Taking a look at Tiny Leaders
(Before we start this column, we’d like to extend our deepest sympathies to the citizens of France and in particular those in its capital, Paris, who are still reeling from last Friday’s terrorist attacks. The world’s hearts beat with yours.)
Welcome back everyone. This week we’ll be examining the Tiny Leaders format, a Commander variant which may come closest to Legacy play for those that want to bridge that gap between formats. The format was created in 2013 by Manitoban Bramwell Tackaberry and directed creatively by Steven Hamonic, who centers the format on the Tiny Leaders blog at tinyleaders.blogspot.ca. There is also a public Facebook page for your perusal here. The format centers around having no card over converted mana cost 3 in the deck, your deck being no more than 50 cards and having a 10 card sideboard. Additionally, players start with 25 life instead of 40 and there is no death by commander damage. Lastly, the format uses the Vancouver Mulligan, which has you Scry 1 if you went down six cards or less in your opening hand.
The format’s banned list follows, and includes all manual dexterity and ante cards.
The following commanders are also banned: Derevi, Empyrial Tactician, Erayo, Soratami Ascendant and Rofellos, Llanowar Emissary. Additionally, since there is no Sultai commander, a format exclusive card called “Ana Battlemage” exists as a UBG 2/2 – Human Wizard for those wishing to try that colour identity.
The banned list is interesting in its absence of Crucible of Worlds in a format that still has Azusa, Lost but Seeking, but perhaps the games are simply too quick for Ghost Quarter or Wasteland recursion to truly matter. I’d like to posit that the changes to the tuck rule hurt mono-blue decks like Vendilion Clique but it seems they have enough supplementary defensive magics to overcome this flaw. Black and green seem to be the two top dogs in the format though, and we’ll get to that in our analysis of the format’s top cards and a sample deck following.
What are some of the format’s more important cards?
Toxic Deluge and Black Sun’s Zenith are two of the top removal spells of choice. The first will quickly eliminate an opponent’s board presence for three mana and at most five life, while the second aims at the long game and can recur itself for later use. Ezuri, Renegade Leader can put forth one of the most aggressive strategies in the format, while Inquisition of Kozilek is a house, discarding everything and anything that might bother you.
Is the format seeing much traction these days?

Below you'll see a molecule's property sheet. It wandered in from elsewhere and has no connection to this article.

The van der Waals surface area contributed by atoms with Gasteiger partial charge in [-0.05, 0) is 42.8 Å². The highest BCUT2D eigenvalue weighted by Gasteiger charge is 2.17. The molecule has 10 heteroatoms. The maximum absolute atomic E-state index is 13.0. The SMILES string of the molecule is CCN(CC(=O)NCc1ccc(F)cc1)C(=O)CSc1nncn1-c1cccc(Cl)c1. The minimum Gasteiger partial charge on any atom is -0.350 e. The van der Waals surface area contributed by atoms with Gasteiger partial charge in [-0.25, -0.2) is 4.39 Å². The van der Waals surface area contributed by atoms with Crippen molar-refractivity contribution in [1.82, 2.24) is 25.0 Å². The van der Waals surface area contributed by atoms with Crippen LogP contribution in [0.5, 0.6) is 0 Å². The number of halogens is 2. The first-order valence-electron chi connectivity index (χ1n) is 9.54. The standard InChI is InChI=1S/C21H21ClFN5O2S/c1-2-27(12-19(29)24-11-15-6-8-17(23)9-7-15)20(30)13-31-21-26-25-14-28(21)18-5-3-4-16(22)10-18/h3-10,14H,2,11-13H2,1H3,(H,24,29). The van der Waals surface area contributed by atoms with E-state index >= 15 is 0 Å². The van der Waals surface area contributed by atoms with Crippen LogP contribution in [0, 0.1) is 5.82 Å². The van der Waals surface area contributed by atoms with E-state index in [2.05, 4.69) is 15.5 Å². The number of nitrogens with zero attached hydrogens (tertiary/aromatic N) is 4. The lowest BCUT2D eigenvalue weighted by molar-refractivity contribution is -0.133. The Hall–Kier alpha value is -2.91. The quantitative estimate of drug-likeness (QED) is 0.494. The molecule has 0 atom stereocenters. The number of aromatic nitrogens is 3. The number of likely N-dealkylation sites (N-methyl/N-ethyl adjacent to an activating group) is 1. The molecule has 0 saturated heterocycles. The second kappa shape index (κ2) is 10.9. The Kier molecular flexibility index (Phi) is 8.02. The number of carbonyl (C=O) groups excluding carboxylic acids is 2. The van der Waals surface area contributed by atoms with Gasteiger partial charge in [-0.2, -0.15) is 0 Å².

That’s harder to gauge. There were tournaments being run in early 2015 but they seem to have cooled off somewhat. There are still pockets of players in the city with Tiny Leaders decks, but the non-standard Commander crowd is pretty split between Tiny Leaders and Duel Commander, as both formats aim toward the same audience. Kessel Run seems like it runs Duel Commander events, so perhaps interest has shifted toward that. It does seem slightly less restrictive, anyway. There’s been some talk of Modern Commander as well, since Modern is a fairly popular format in the city. I may be looking at Modern Commander later on, but for now let’s finish with a pretty standard Ezuri decklist and look forward to where that leads us.
1 Ezuri, Renegade Leader
|Sideboard:  (10)|
1 Back to Nature
1 Gaea’s Herald
1 Jagged-Scar Archers
1 Relic of Progenitus
1 Song of the Dryads
1 Steely Resolve
1 Tormod’s Crypt
1 Wrap in Vigor
How does the deck play out, and what are its weaknesses?
You want to crank out a ton of mana elves, get Ezuri out and start using his activated ability as quickly as possible to deal 20+ damage. You can generate obscenely large amounts of mana through Priest of Titania combined with Quirion Ranger or Wirewood Symbiote. This is very much an “all-in” deck, and cards like Toxic Deluge will set you back several turns. Persistent removal is bad as well. Your sideboard can shore up problematic interactions like a blue matchup removing your elves from the stack, or reanimation strategies that might overwhelm you. Still, this deck looks like a ton of fun to play. I ran Ezuri under regular commander rules and it was a blast, so I hope this version pleases as well.
I hope this look into an alternate Commander format was at the very least enlightening. Until next week, may your Prophet of Kruphix always meet an untimely end.